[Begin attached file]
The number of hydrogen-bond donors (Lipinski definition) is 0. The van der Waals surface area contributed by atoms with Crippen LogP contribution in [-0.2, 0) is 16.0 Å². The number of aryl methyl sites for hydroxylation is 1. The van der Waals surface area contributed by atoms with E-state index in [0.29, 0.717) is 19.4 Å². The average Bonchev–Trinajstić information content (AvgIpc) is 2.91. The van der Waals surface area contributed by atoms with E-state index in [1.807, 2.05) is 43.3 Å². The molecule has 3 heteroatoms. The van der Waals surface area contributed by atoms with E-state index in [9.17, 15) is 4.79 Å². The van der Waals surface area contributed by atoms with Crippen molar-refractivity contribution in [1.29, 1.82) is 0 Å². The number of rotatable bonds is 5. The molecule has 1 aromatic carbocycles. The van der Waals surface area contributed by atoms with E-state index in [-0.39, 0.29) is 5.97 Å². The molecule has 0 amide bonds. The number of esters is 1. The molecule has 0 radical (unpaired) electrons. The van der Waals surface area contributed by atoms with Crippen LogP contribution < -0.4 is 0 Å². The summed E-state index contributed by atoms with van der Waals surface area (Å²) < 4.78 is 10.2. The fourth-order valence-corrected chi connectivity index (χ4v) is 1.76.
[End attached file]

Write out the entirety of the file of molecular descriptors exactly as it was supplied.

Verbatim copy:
The number of hydrogen-bond donors (Lipinski definition) is 0. The van der Waals surface area contributed by atoms with Crippen LogP contribution in [-0.2, 0) is 16.0 Å². The number of aryl methyl sites for hydroxylation is 1. The van der Waals surface area contributed by atoms with E-state index in [0.29, 0.717) is 19.4 Å². The average Bonchev–Trinajstić information content (AvgIpc) is 2.91. The van der Waals surface area contributed by atoms with E-state index in [1.807, 2.05) is 43.3 Å². The molecule has 3 heteroatoms. The van der Waals surface area contributed by atoms with E-state index in [9.17, 15) is 4.79 Å². The van der Waals surface area contributed by atoms with Crippen molar-refractivity contribution in [1.29, 1.82) is 0 Å². The number of rotatable bonds is 5. The molecule has 1 aromatic carbocycles. The van der Waals surface area contributed by atoms with E-state index in [-0.39, 0.29) is 5.97 Å². The molecule has 0 amide bonds. The number of esters is 1. The molecule has 0 radical (unpaired) electrons. The van der Waals surface area contributed by atoms with Crippen LogP contribution < -0.4 is 0 Å². The summed E-state index contributed by atoms with van der Waals surface area (Å²) < 4.78 is 10.2. The fourth-order valence-corrected chi connectivity index (χ4v) is 1.76.